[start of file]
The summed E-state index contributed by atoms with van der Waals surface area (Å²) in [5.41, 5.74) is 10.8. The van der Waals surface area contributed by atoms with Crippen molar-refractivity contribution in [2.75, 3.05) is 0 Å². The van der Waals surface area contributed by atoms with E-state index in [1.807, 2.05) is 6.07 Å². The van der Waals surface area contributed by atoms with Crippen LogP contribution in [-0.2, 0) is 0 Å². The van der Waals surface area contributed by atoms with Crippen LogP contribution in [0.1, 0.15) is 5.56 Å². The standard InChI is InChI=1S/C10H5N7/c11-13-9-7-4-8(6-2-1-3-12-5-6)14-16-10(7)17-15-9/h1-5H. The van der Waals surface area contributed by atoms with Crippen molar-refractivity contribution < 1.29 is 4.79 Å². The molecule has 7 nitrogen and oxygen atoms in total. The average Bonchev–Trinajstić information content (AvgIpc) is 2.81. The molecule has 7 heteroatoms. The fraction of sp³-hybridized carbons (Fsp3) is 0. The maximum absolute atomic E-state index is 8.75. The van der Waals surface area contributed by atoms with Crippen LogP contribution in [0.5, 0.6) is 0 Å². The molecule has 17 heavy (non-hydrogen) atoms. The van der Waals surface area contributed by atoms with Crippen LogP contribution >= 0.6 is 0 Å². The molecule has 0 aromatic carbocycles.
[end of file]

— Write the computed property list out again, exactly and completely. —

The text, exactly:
The summed E-state index contributed by atoms with van der Waals surface area (Å²) in [5.41, 5.74) is 10.8. The van der Waals surface area contributed by atoms with Crippen molar-refractivity contribution in [2.75, 3.05) is 0 Å². The van der Waals surface area contributed by atoms with E-state index in [1.807, 2.05) is 6.07 Å². The van der Waals surface area contributed by atoms with Crippen LogP contribution in [-0.2, 0) is 0 Å². The van der Waals surface area contributed by atoms with Crippen LogP contribution in [0.1, 0.15) is 5.56 Å². The standard InChI is InChI=1S/C10H5N7/c11-13-9-7-4-8(6-2-1-3-12-5-6)14-16-10(7)17-15-9/h1-5H. The van der Waals surface area contributed by atoms with Crippen molar-refractivity contribution < 1.29 is 4.79 Å². The molecule has 7 nitrogen and oxygen atoms in total. The average Bonchev–Trinajstić information content (AvgIpc) is 2.81. The molecule has 7 heteroatoms. The fraction of sp³-hybridized carbons (Fsp3) is 0. The maximum absolute atomic E-state index is 8.75. The van der Waals surface area contributed by atoms with Crippen LogP contribution in [0.5, 0.6) is 0 Å². The molecule has 17 heavy (non-hydrogen) atoms. The van der Waals surface area contributed by atoms with Crippen LogP contribution >= 0.6 is 0 Å². The molecule has 0 aromatic carbocycles.